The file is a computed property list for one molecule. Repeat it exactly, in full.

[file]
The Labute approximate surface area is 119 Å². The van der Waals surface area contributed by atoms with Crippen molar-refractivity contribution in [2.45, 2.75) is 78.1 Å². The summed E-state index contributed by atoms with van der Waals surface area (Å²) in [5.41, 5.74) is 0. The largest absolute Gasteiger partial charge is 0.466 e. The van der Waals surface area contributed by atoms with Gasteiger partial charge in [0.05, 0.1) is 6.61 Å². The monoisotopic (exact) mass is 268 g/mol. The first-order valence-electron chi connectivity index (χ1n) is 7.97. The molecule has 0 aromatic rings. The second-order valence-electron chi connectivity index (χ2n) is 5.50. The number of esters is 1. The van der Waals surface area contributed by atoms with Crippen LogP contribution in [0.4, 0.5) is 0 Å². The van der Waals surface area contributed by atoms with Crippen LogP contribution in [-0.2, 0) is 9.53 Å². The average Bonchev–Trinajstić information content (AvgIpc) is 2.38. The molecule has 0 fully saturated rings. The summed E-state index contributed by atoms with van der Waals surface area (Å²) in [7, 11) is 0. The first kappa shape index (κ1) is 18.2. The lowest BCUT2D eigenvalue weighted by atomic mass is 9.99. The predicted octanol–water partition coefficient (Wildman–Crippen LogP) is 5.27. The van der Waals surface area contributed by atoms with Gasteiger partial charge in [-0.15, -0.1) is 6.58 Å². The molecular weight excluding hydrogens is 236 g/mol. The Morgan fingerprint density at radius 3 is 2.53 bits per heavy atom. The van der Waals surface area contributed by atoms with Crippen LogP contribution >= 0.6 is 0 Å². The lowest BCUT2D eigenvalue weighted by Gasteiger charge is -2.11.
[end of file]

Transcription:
The Labute approximate surface area is 119 Å². The van der Waals surface area contributed by atoms with Crippen molar-refractivity contribution in [2.45, 2.75) is 78.1 Å². The summed E-state index contributed by atoms with van der Waals surface area (Å²) in [5.41, 5.74) is 0. The largest absolute Gasteiger partial charge is 0.466 e. The van der Waals surface area contributed by atoms with Gasteiger partial charge in [0.05, 0.1) is 6.61 Å². The monoisotopic (exact) mass is 268 g/mol. The first-order valence-electron chi connectivity index (χ1n) is 7.97. The molecule has 0 aromatic rings. The second-order valence-electron chi connectivity index (χ2n) is 5.50. The number of esters is 1. The van der Waals surface area contributed by atoms with Crippen LogP contribution in [0.4, 0.5) is 0 Å². The van der Waals surface area contributed by atoms with Crippen LogP contribution in [-0.2, 0) is 9.53 Å². The average Bonchev–Trinajstić information content (AvgIpc) is 2.38. The molecule has 0 fully saturated rings. The summed E-state index contributed by atoms with van der Waals surface area (Å²) in [7, 11) is 0. The first kappa shape index (κ1) is 18.2. The lowest BCUT2D eigenvalue weighted by atomic mass is 9.99. The predicted octanol–water partition coefficient (Wildman–Crippen LogP) is 5.27. The van der Waals surface area contributed by atoms with Gasteiger partial charge in [-0.15, -0.1) is 6.58 Å². The molecular weight excluding hydrogens is 236 g/mol. The Morgan fingerprint density at radius 3 is 2.53 bits per heavy atom. The van der Waals surface area contributed by atoms with Crippen LogP contribution >= 0.6 is 0 Å². The lowest BCUT2D eigenvalue weighted by Gasteiger charge is -2.11.